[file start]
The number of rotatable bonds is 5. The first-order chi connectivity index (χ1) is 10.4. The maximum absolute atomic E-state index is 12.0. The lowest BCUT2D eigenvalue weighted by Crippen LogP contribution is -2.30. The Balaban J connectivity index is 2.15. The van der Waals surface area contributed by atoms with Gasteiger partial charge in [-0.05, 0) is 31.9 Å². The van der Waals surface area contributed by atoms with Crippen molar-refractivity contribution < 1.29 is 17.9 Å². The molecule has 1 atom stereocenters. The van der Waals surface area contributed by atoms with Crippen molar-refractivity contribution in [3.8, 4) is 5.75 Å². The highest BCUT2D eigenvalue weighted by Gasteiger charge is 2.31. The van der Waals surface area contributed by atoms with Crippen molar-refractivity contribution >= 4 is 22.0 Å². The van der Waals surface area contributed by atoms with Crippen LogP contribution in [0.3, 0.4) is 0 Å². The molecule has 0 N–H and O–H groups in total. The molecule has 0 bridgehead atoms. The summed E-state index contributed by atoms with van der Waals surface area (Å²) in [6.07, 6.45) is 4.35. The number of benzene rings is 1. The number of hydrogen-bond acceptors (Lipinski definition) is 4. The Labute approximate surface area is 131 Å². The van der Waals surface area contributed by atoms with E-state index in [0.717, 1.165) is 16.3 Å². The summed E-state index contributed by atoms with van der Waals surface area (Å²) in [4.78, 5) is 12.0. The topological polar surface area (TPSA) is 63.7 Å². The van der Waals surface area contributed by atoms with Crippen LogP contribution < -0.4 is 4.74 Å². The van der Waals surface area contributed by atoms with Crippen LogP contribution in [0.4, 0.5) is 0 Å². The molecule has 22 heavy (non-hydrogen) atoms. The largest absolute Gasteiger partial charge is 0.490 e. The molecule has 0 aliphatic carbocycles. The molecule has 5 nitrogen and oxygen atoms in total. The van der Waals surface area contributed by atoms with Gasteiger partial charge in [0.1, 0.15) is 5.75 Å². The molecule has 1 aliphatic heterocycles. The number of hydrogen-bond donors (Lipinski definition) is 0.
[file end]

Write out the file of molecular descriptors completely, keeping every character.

The number of rotatable bonds is 5. The first-order chi connectivity index (χ1) is 10.4. The maximum absolute atomic E-state index is 12.0. The lowest BCUT2D eigenvalue weighted by Crippen LogP contribution is -2.30. The Balaban J connectivity index is 2.15. The van der Waals surface area contributed by atoms with Gasteiger partial charge in [-0.05, 0) is 31.9 Å². The van der Waals surface area contributed by atoms with Crippen molar-refractivity contribution < 1.29 is 17.9 Å². The molecule has 1 atom stereocenters. The van der Waals surface area contributed by atoms with Crippen molar-refractivity contribution in [3.8, 4) is 5.75 Å². The highest BCUT2D eigenvalue weighted by Gasteiger charge is 2.31. The van der Waals surface area contributed by atoms with Crippen molar-refractivity contribution >= 4 is 22.0 Å². The van der Waals surface area contributed by atoms with Crippen LogP contribution in [0.3, 0.4) is 0 Å². The molecule has 0 N–H and O–H groups in total. The molecule has 0 bridgehead atoms. The summed E-state index contributed by atoms with van der Waals surface area (Å²) in [6.07, 6.45) is 4.35. The number of benzene rings is 1. The number of hydrogen-bond acceptors (Lipinski definition) is 4. The Labute approximate surface area is 131 Å². The van der Waals surface area contributed by atoms with E-state index in [0.717, 1.165) is 16.3 Å². The summed E-state index contributed by atoms with van der Waals surface area (Å²) in [4.78, 5) is 12.0. The topological polar surface area (TPSA) is 63.7 Å². The van der Waals surface area contributed by atoms with Crippen LogP contribution < -0.4 is 4.74 Å². The van der Waals surface area contributed by atoms with Crippen LogP contribution in [0.4, 0.5) is 0 Å². The molecule has 22 heavy (non-hydrogen) atoms. The largest absolute Gasteiger partial charge is 0.490 e. The molecule has 0 aliphatic carbocycles. The molecule has 5 nitrogen and oxygen atoms in total. The van der Waals surface area contributed by atoms with Gasteiger partial charge in [0.1, 0.15) is 5.75 Å². The molecule has 1 aliphatic heterocycles. The number of hydrogen-bond donors (Lipinski definition) is 0.